“Obviously, Winter has an incredible record this year. Two Guineas and a Coronation Stakes. We thought 10 furlongs would be OK for her but the ground was a worry – it is very bad,” her rider said.

“You never quite know how any horse is going to handle ground like that. It would have blunted her a bit today but in the end she was well on top. I didn’t want it to turn into too much of a slog.

“It took a while to get there, but I always knew she would.

“She travels beautifully, she is a high-class filly. I always thought she would pick the other fillies up.

“It is just in this ground you are not quite sure, they’re not sure where they are going to put their feet. Sometimes it is just one bad step and the race is over.”

Winter could turn up in another summer festival, with a possibility of an appearance at York later in the month in the Juddmonte International (G1) versus older males. Or she could await Irish Champions Weekend in September.

“The lads (the Coolmore principals) will decide on her future,” O’Brien said, “but she has an option of Leopardstown or York now she has won over a mile and a quarter.”

Longer term, Winter would be an eminently logical contender to appear at Del Mar for the Breeders’ Cup Filly & Mare Turf.

Sobetsu’s trainer, Charlie Appleby, reported that the Godolphin filly could look to Keeneland this fall.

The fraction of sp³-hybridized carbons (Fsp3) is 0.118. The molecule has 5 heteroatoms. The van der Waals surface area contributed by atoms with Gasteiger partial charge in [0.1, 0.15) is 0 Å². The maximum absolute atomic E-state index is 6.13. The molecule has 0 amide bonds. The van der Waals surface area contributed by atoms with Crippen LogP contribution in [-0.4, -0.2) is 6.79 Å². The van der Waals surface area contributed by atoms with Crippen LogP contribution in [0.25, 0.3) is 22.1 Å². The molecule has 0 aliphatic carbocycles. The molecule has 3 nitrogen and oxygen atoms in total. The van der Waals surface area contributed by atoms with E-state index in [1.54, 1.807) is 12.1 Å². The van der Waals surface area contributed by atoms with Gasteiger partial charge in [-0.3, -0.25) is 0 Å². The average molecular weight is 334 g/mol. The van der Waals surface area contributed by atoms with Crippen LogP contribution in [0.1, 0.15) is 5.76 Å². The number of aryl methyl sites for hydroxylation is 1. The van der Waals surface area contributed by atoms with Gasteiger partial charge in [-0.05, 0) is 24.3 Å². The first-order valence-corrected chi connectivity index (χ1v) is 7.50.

“I am delighted with that,” Appleby said. “We got a soft lead up there, but that is her ground, and 10 furlongs is as far as she is going to get.

“Going forwards with her, we’ll see how she comes out of this but we could go to Deauville for the Prix de la Nonette (G2), dropping back to Group 2 company.

“Otherwise, she is a filly we could travel with to America for the Grade 1 Queen Elizabeth II Challenge Cup for three-year-old fillies over nine furlongs – Keeneland in October can get easier conditions.”

For a cinematic treatment of the scenes before and after the Nassau, see the video posted by Goodwood on YouTube:

Earlier, Manton Thoroughbreds’ Barraquero ran out a good-looking winner of the six-furlong Richmond (G2) for juveniles, defeating Superlative (G2) runner-up Nebo and recent July (G2) hero Cardsharp, the 2-1 favorite. Headway, who missed by an eyelash in the Coventry (G2) at Royal Ascot, had little chance to do himself justice when jockey Pat Cosgrave opted to race in isolation on the stands’ side – the worst of the ground, according to retiring clerk of course Seamus Buckley in his Thursday update.

Barraquero was furnishing a further compliment to Expert Eye, the early 2000 Guineas (G1) favorite after bolting up in Tuesday’s Vintage (G2). In their mutual debut, Barraquero was third to Expert Eye, then graduated by six lengths at Chepstow.

The Prix Morny (G1) is likely next for Barraquero, trainer Brian Meehan revealed.

The Lillie Langtry (G3) for female stayers produced a dramatic finish as Godolphin’s 5-2 favorite Endless Time emerged from the tangled field and got up in the nick of time from Dubka.

Last year’s Lancashire Oaks (G2) winner, Endless Time was runner-up in the 2016 Prix Vermeille (G1) and Prix Royal-Oak (G1) and finished a close fourth in her Yorkshire Cup (G2) reappearance. The Appleby mare was rebounding from a 10th behind Big Orange in the Ascot Gold Cup (G1). Although the Irish St Leger (G1) is in the mix, Appleby suggested that her French itinerary may be repeated.